Wednesday, August 19, 2009

Decisions, Decisions

I hate to make them. Even the small ones. And yet there doesn't seem to be any way to truly avoid having to do so.

Sometimes I wish I could just glibly go with the moment. Obviously, there are plenty of people who do so. Because I refuse to believe that there could be so many people in this world who purposely make the bad choices that they do. The only way to understand (though not excuse) these choices is to come to the conclusion that they simply give it no thought.

So why do I labor in anguish at times (excuse me if I slightly dramatize) over every little pro and con of a choice? Especially when it comes to my children.

I've made it a sort of pet project to study parents of older (teenage and up) children. Raising kids is no small task. If I thought my hands were full changing diapers, or teaching the ABC's, that just may be the easy part. Those little adorable (and yes, trying at times) human beings get even more challenging. I don't speak this as the voice of experience, more the voice of observation.

So who do you turn to when you see the teen years approaching on the horizon? Interesting enough (at least to me) is how many people turn to their peers... who are in exactly the same spot as they are. Which means they have no proven record, they're just using the same trial and error as yourself. So you don't really know if their advice is good until they (or you) succeed or fail down the road.

Obviously, I'm not talking about potty-training tips here. I get advice on those sort of practical things myself. But when it comes to child-raising advice, I don't trust anyone who doesn't have a child at least 10 years ahead of mine, no matter how well-mannered their Johnny or Susie may be.

But all the child-rearing advice in the world, even that which comes from those who are older, and sometimes wiser, won't make your decisions for you. The knowledge gleaned from these must be weighed in the balance. Which finds me right back where I started from: having to make those earth-shattering decisions.

And maybe having to come to the realization that one decision, in and of itself, won't sink the ship. But then it's been my observation that one bad decision often leads to another. Not being a sailor myself, I'm not sure how easy it is to get a ship back on course. But without a doubt it's much simpler to choose the right path to start with.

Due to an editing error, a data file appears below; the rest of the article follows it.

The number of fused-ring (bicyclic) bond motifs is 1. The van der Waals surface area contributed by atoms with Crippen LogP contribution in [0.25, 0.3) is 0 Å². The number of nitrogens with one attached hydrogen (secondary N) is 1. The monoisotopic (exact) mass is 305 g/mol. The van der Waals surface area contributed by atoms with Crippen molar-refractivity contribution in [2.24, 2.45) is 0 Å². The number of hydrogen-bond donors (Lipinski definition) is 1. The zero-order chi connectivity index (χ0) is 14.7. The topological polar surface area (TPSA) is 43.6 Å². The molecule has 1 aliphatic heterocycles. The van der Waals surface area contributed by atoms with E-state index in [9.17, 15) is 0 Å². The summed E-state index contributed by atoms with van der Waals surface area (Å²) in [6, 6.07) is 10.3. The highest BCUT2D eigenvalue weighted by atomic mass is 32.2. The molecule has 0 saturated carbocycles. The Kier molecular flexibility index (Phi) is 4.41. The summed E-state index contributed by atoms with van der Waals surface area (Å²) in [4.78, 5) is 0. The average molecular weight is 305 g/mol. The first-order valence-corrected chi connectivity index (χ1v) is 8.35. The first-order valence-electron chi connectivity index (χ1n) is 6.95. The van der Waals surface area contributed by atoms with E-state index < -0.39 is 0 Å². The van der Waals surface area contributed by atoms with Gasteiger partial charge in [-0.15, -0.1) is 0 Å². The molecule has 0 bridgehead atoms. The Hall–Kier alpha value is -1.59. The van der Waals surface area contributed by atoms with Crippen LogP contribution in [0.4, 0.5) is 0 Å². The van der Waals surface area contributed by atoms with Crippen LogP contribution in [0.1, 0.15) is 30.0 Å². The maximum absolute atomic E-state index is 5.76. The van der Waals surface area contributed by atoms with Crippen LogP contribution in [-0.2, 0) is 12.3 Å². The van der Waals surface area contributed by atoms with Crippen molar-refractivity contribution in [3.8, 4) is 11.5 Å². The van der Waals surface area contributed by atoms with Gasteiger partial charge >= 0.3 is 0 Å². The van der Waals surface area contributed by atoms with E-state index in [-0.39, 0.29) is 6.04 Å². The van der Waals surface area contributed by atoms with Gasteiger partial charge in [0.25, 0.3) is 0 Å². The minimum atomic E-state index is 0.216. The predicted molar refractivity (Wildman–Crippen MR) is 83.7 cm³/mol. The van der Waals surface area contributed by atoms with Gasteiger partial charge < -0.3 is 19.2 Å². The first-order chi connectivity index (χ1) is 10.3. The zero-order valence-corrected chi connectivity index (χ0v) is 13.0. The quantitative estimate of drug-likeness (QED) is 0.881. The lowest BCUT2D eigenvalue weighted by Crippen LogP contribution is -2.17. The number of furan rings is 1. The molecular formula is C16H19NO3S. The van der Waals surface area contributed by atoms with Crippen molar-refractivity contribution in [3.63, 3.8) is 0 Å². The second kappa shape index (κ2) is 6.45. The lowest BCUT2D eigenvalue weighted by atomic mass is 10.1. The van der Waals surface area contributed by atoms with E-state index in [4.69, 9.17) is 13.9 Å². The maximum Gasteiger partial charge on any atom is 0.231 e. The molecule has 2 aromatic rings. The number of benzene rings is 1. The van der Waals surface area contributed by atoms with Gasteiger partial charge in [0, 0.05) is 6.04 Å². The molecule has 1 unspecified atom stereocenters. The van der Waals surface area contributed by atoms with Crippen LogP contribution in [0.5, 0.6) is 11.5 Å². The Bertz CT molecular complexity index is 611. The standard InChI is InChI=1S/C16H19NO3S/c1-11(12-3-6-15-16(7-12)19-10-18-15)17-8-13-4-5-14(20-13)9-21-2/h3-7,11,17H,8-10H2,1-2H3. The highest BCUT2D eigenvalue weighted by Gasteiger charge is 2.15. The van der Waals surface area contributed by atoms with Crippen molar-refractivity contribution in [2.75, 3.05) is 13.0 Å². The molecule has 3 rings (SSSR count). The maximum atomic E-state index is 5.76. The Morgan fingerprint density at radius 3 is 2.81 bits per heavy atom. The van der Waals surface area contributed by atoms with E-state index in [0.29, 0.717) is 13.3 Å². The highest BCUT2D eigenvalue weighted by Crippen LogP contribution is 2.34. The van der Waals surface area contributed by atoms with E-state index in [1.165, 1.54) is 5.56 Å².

And yes, I do know that there is no guaranteed way to raise a child to turn out perfectly (or at least what we consider to be so). And the older my kids get, the more I realize just how much "free will" comes into play.

I hasten to say that none of my children have suddenly gone "rogue." Though they do insist on all three being so completely different from each other that sometimes I question whether they truly could have come from the same parents... not that there's any doubt in my mind on that point.

No, I'm simply laboring over decisions that may seem small now, but could in the long-run have far-reaching results. And knowing that I can regret a choice, but doing so won't let me go back and change it after it's all said and done.

Such is life I guess. We can try to do our very best, but then some things are out of our hands. And thankfully in God's. Perhaps more of our time spent reading and searching for the perfect parenting skills would be better served in prayer, asking God to work in our children's hearts in ways that we ourselves never could.

And so ends another rambling post~


Mrs. C said...


Sometimes it can be a lot of fun, huh? There are a good plenty of people who think they know it all, too. :]

Jeanette said...

I completely feel the same way, even if my kids are much younger than yours. Some nights I have minor breakdowns, wondering if I handled a situation correctly or if I just scarred my child for life.
Having worked with preteens and teens while teaching junior high in Massachusetts, I know what a bewildering and scary time it is - both for the child and the parent. I too have marked families with teens and young adults that are "making it" and doing a great job. And then of course there's always my parents - who did everything perfectly, naturally. sigh...

Nikki said...

I have decided not to worry too much about decisions. I mean, I do the best I can with what I have, but there's no use in letting worry paralyze you. Not that you are doing that.

I heard an interesting statistic once about children who go off the deep end; they run away, use drugs, etc.. Children whose parents are very involved in their lives are significantly at lower risk for these behaviors. However, as the speaker said, that doesn't mean that it doesn't happen to the "well-raised" kids; it just happens less often. I actually found find that comforting in a weird sort of way, knowing that being involved is very important, but it's not the only thing that will cause my children to turn out well. Does that make sense?